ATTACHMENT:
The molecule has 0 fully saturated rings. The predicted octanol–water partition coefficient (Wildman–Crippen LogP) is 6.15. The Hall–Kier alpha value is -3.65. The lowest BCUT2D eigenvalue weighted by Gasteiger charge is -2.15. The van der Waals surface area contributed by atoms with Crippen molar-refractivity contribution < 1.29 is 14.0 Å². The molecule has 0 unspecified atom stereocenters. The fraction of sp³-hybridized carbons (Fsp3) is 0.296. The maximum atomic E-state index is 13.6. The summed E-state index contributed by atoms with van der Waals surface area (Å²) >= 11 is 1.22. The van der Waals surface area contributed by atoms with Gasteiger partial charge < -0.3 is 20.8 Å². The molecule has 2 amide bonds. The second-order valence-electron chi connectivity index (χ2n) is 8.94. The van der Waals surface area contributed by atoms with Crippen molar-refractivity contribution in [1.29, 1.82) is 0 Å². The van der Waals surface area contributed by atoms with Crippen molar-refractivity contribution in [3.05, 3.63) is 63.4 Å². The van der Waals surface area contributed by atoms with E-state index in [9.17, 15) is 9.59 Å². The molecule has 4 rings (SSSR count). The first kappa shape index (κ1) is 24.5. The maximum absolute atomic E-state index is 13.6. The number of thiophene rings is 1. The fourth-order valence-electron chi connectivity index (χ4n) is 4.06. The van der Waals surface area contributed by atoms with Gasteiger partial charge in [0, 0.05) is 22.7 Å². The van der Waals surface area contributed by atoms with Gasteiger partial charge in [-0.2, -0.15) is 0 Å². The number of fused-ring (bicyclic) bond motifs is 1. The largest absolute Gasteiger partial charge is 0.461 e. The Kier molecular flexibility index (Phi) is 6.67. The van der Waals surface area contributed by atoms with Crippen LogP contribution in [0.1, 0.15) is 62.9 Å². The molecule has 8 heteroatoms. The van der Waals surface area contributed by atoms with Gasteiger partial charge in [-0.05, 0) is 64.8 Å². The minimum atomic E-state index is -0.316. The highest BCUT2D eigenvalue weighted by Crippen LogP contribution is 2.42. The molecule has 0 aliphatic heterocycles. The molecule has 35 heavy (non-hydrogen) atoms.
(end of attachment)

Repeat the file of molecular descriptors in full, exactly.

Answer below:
The molecule has 0 fully saturated rings. The predicted octanol–water partition coefficient (Wildman–Crippen LogP) is 6.15. The Hall–Kier alpha value is -3.65. The lowest BCUT2D eigenvalue weighted by Gasteiger charge is -2.15. The van der Waals surface area contributed by atoms with Crippen molar-refractivity contribution < 1.29 is 14.0 Å². The molecule has 0 unspecified atom stereocenters. The fraction of sp³-hybridized carbons (Fsp3) is 0.296. The maximum atomic E-state index is 13.6. The summed E-state index contributed by atoms with van der Waals surface area (Å²) >= 11 is 1.22. The van der Waals surface area contributed by atoms with Gasteiger partial charge < -0.3 is 20.8 Å². The molecule has 2 amide bonds. The second-order valence-electron chi connectivity index (χ2n) is 8.94. The van der Waals surface area contributed by atoms with Crippen molar-refractivity contribution in [1.29, 1.82) is 0 Å². The van der Waals surface area contributed by atoms with Crippen molar-refractivity contribution in [3.05, 3.63) is 63.4 Å². The van der Waals surface area contributed by atoms with E-state index in [9.17, 15) is 9.59 Å². The molecule has 4 rings (SSSR count). The first kappa shape index (κ1) is 24.5. The maximum absolute atomic E-state index is 13.6. The number of thiophene rings is 1. The fourth-order valence-electron chi connectivity index (χ4n) is 4.06. The van der Waals surface area contributed by atoms with Gasteiger partial charge in [0, 0.05) is 22.7 Å². The van der Waals surface area contributed by atoms with Gasteiger partial charge in [-0.2, -0.15) is 0 Å². The number of fused-ring (bicyclic) bond motifs is 1. The largest absolute Gasteiger partial charge is 0.461 e. The Kier molecular flexibility index (Phi) is 6.67. The van der Waals surface area contributed by atoms with Crippen LogP contribution in [0.1, 0.15) is 62.9 Å². The molecule has 8 heteroatoms. The van der Waals surface area contributed by atoms with Gasteiger partial charge in [-0.05, 0) is 64.8 Å². The minimum atomic E-state index is -0.316. The highest BCUT2D eigenvalue weighted by Crippen LogP contribution is 2.42. The molecule has 0 aliphatic heterocycles. The molecule has 35 heavy (non-hydrogen) atoms.